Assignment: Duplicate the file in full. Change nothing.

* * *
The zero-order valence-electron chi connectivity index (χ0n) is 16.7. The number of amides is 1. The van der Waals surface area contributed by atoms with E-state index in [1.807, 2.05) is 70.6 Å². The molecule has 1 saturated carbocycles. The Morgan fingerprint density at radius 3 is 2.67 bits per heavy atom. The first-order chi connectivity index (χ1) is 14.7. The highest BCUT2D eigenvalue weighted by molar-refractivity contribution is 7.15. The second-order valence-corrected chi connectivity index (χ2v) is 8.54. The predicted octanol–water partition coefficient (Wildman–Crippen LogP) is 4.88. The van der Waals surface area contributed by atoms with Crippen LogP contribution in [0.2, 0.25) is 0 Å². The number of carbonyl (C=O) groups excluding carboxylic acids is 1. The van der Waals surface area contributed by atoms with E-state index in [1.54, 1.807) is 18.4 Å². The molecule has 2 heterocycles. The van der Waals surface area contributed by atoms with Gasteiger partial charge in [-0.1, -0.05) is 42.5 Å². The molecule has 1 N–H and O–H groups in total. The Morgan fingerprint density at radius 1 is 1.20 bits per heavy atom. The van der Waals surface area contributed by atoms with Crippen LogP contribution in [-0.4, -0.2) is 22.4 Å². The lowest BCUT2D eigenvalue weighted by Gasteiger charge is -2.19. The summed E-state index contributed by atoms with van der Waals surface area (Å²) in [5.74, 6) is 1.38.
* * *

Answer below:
The zero-order valence-electron chi connectivity index (χ0n) is 16.7. The number of amides is 1. The van der Waals surface area contributed by atoms with E-state index in [1.807, 2.05) is 70.6 Å². The molecule has 1 saturated carbocycles. The Morgan fingerprint density at radius 3 is 2.67 bits per heavy atom. The first-order chi connectivity index (χ1) is 14.7. The highest BCUT2D eigenvalue weighted by molar-refractivity contribution is 7.15. The second-order valence-corrected chi connectivity index (χ2v) is 8.54. The predicted octanol–water partition coefficient (Wildman–Crippen LogP) is 4.88. The van der Waals surface area contributed by atoms with Crippen LogP contribution in [0.2, 0.25) is 0 Å². The number of carbonyl (C=O) groups excluding carboxylic acids is 1. The van der Waals surface area contributed by atoms with E-state index in [1.54, 1.807) is 18.4 Å². The molecule has 2 heterocycles. The van der Waals surface area contributed by atoms with Gasteiger partial charge in [-0.1, -0.05) is 42.5 Å². The molecule has 1 N–H and O–H groups in total. The Morgan fingerprint density at radius 1 is 1.20 bits per heavy atom. The van der Waals surface area contributed by atoms with Crippen LogP contribution in [-0.4, -0.2) is 22.4 Å². The lowest BCUT2D eigenvalue weighted by Gasteiger charge is -2.19. The summed E-state index contributed by atoms with van der Waals surface area (Å²) in [5.74, 6) is 1.38.